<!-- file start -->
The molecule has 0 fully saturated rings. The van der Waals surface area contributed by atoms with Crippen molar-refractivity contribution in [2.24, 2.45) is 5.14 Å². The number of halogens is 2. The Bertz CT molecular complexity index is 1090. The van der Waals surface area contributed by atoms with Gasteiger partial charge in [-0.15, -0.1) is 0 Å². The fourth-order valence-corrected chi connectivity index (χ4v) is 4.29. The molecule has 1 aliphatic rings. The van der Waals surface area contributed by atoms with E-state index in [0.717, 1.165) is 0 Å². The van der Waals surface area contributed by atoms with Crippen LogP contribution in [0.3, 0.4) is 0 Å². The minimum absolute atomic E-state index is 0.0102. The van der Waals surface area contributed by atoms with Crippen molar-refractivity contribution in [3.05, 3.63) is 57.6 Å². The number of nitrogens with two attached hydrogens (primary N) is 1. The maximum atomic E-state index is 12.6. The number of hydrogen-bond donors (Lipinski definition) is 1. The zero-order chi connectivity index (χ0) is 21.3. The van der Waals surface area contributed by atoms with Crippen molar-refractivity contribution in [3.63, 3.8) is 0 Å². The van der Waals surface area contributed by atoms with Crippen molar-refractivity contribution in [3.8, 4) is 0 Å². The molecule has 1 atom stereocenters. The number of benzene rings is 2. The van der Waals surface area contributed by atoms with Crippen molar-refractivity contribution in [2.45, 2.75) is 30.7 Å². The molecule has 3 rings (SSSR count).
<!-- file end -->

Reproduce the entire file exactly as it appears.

The molecule has 0 fully saturated rings. The van der Waals surface area contributed by atoms with Crippen molar-refractivity contribution in [2.24, 2.45) is 5.14 Å². The number of halogens is 2. The Bertz CT molecular complexity index is 1090. The van der Waals surface area contributed by atoms with Gasteiger partial charge in [-0.15, -0.1) is 0 Å². The fourth-order valence-corrected chi connectivity index (χ4v) is 4.29. The molecule has 1 aliphatic rings. The van der Waals surface area contributed by atoms with E-state index in [0.717, 1.165) is 0 Å². The van der Waals surface area contributed by atoms with Crippen LogP contribution in [0.3, 0.4) is 0 Å². The minimum absolute atomic E-state index is 0.0102. The van der Waals surface area contributed by atoms with Crippen molar-refractivity contribution in [3.05, 3.63) is 57.6 Å². The number of nitrogens with two attached hydrogens (primary N) is 1. The maximum atomic E-state index is 12.6. The number of hydrogen-bond donors (Lipinski definition) is 1. The zero-order chi connectivity index (χ0) is 21.3. The van der Waals surface area contributed by atoms with Crippen molar-refractivity contribution in [3.63, 3.8) is 0 Å². The van der Waals surface area contributed by atoms with Crippen molar-refractivity contribution in [3.8, 4) is 0 Å². The molecule has 1 atom stereocenters. The number of benzene rings is 2. The van der Waals surface area contributed by atoms with Crippen molar-refractivity contribution in [2.45, 2.75) is 30.7 Å². The molecule has 3 rings (SSSR count).